One of the largest complaints a lot of us have about our lives is that we’re tired. It seems like such a simple thing. After all, we all know how to solve being tired, right? We just got get some sleep and wake up feeling refreshed later. Life is seldom eager to cooperate when it comes to simple needs in the modern era. There’s always something we need to do next to keep everything moving smoothly. Yes, you’d like to go to bed sooner, but you’ve got to do this and then that to make sure that something else doesn’t catch up to you and eat up even more of your time. We all end up spending a lot of time just jumping through hoops of our own creation and before we know it the sun has set. Time’s up for the day and we’ve got to get to bed to be ready for tomorrow…but first we have just a few more things to take care of before bed. It is no wonder so many of us are tired all the time. The good news is that, in many cases, it is as simple as sleeping a little easier. That’s not as easy as we like to think though.
Make Your Schedule
Trying to get a decent night’s sleep is more about scheduling than we think. Our bodies keep their own schedules that we don’t consciously know beyond when we’re getting cues telling us we need to do something in particular. In many cases, that ends up meaning we eventually get the idea that we’re hungry or that would should go bed. That impulse to sleep is actually heavily tied to light levels due to how the human body evolved. We didn’t always have electric lights burning night and day. Not too far out of living memory, there was a time when most of the world went to bed and woke with the sun. Some parts of the world still do this. Your body wants to make and keep schedules like that. A good way to help it is to limit your activities once it starts getting dark. Don’t do anything too exciting to get your brain active again. Allow yourself to slowly settle into a restful state and keep the lights a little lower. Then set a time to go to bed and keep it. Keep following this rest and sleep schedule that you create and it will be easier for you to sleep at night.
Avoid the Electronics
Lighting issues are, according to experts, surprisingly connected to our inability to get restful sleep these days. The constant street lighting and bright lights in our houses are an issues, yes, but our personal electronics are playing a role too. That’s because most of our electronics use LCD or similar technologies that emit a particular cool, blue light. An increasing number of studies are showing that this particular shade of light can be particularly harmful to getting a good night’s sleep. The effects of seeing it last much longer and appear to contribute to sleep disturbances in some cases. Fortunately, you can curb the potential negatives effects of this in a number of ways. It may be hard, but avoid the television and computer for around three hours before bed. Finding something relaxing to do such as reading to help wind down. Additionally, you’ll want to turn off your smartphone so that nobody gets you staring at a screen just because that wanted to know if you’ve heard about something inconsequential.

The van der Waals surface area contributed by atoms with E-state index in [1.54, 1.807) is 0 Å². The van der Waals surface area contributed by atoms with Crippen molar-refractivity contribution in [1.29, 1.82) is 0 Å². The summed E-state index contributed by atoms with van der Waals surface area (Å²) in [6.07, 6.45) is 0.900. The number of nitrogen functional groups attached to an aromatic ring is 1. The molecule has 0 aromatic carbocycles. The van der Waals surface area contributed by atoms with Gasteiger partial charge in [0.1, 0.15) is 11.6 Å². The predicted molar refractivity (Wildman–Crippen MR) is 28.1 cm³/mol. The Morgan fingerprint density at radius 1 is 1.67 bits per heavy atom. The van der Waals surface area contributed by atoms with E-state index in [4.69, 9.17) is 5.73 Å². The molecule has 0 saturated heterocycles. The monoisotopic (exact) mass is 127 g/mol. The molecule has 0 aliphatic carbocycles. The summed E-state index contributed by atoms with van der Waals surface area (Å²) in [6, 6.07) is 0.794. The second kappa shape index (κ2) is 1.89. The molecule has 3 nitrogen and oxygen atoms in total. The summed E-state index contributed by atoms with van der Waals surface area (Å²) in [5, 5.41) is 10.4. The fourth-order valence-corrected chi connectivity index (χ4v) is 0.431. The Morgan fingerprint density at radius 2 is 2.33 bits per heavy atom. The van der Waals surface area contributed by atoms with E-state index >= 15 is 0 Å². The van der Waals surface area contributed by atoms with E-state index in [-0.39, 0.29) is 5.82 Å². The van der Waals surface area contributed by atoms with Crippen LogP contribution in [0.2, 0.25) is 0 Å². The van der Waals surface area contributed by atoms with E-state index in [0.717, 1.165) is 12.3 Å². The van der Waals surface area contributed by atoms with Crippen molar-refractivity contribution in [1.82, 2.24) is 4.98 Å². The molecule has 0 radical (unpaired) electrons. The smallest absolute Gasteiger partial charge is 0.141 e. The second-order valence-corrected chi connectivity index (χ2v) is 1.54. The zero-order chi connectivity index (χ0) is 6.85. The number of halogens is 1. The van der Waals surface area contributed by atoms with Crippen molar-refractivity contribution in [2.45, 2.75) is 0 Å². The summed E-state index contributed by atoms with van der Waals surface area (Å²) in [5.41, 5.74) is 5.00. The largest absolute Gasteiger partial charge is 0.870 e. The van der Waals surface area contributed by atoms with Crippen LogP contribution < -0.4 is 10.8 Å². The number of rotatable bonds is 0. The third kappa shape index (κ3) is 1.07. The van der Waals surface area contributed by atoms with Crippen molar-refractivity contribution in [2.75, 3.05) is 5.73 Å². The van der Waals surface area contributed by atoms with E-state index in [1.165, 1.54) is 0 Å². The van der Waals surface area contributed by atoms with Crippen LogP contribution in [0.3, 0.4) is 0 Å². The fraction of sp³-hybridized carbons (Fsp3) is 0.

Use Common Sense
Many of us associate going to bed with a nice, warm drink that settles into our very being and just calms us down. That drink tends to vary from person to person though. You need to be sensible about your drink choice. Avoid drinking anything with caffeine for at least five hours before bed if you actually want to get to bed on time. Remember that decaf exists for a reason if you just happen to like the taste of coffee. Tea can be a good drink of choice, but you’ll want to be aware of the kind of tea you’re drinking to make sure that there isn’t caffeine in it. Some herbal teas are strongly caffeinated. It may break some hearts to know this, but there are some kinds of hot chocolate that have caffeine too. The key here is simply an awareness of what you’re putting into your body. You should also try to avoid drinking alcohol before bed. It doesn’t actually help you sleep any better. Studies heavily indicate that it is responsible for disturbed sleep for hours after it was drunk. Keeping all this in mind will help you avoid accidentally ruining your chances for a good night’s rest.
All most of us need to get our energy back is to get in a good night’s sleep most of the time combined with good exercise. Both can be a bit difficult to come by, but it can be done with a little dedication to making the right habits. These tips are good general habits you can use to practice sleep hygiene and should work for most people. If you still have trouble getting sleep, you’ll probably want to talk to your doctor about more personalized options for getting some sleep. Sleep well!